Engagement in retirement: an evaluation of the effect of Active Mentoring on engagement of older adults with intellectual disability in mainstream community groups
Correspondence: Prof. Roger J. Stancliffe, Faculty of Health Sciences, University of Sydney, PO Box 170, Lidcombe, NSW 1825, Australia (e-mail: email@example.com).
As adults with intellectual disability age, retirement options need to be explored. One option is to attend a mainstream community group for retirees. Support within these groups could come from group members who are trained to act as mentors for the older adults with intellectual disability. This research evaluated a support training programme, Active Mentoring, which combines elements of Active Support and Co-worker Training.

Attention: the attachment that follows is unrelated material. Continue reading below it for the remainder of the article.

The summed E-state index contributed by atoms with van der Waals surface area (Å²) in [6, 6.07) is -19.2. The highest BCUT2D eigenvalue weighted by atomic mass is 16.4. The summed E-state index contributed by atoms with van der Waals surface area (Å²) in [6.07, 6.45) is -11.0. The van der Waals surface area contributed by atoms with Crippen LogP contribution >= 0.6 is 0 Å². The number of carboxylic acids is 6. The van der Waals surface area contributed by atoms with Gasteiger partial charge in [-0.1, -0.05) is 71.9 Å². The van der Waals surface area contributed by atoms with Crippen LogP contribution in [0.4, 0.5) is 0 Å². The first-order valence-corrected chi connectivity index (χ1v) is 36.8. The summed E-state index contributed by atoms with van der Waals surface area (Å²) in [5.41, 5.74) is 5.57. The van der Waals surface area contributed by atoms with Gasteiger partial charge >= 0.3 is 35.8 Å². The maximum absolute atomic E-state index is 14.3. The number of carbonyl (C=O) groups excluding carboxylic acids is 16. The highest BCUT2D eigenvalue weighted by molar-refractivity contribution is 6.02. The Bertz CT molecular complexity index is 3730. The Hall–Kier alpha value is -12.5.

Three older women with intellectual disability participated in a non-concurrent multiple baseline design. Effect size analyses (Percentage of Non-overlapping Data) were used to evaluate observational data.
Active Mentoring was effective in increasing most types of engagement in activities, but there was no observed effect for social engagement. Mentor help also increased.
Active Mentoring was effective in eliciting support from mentors, and in increasing activity engagement of older adults with intellectual disability in mainstream community groups.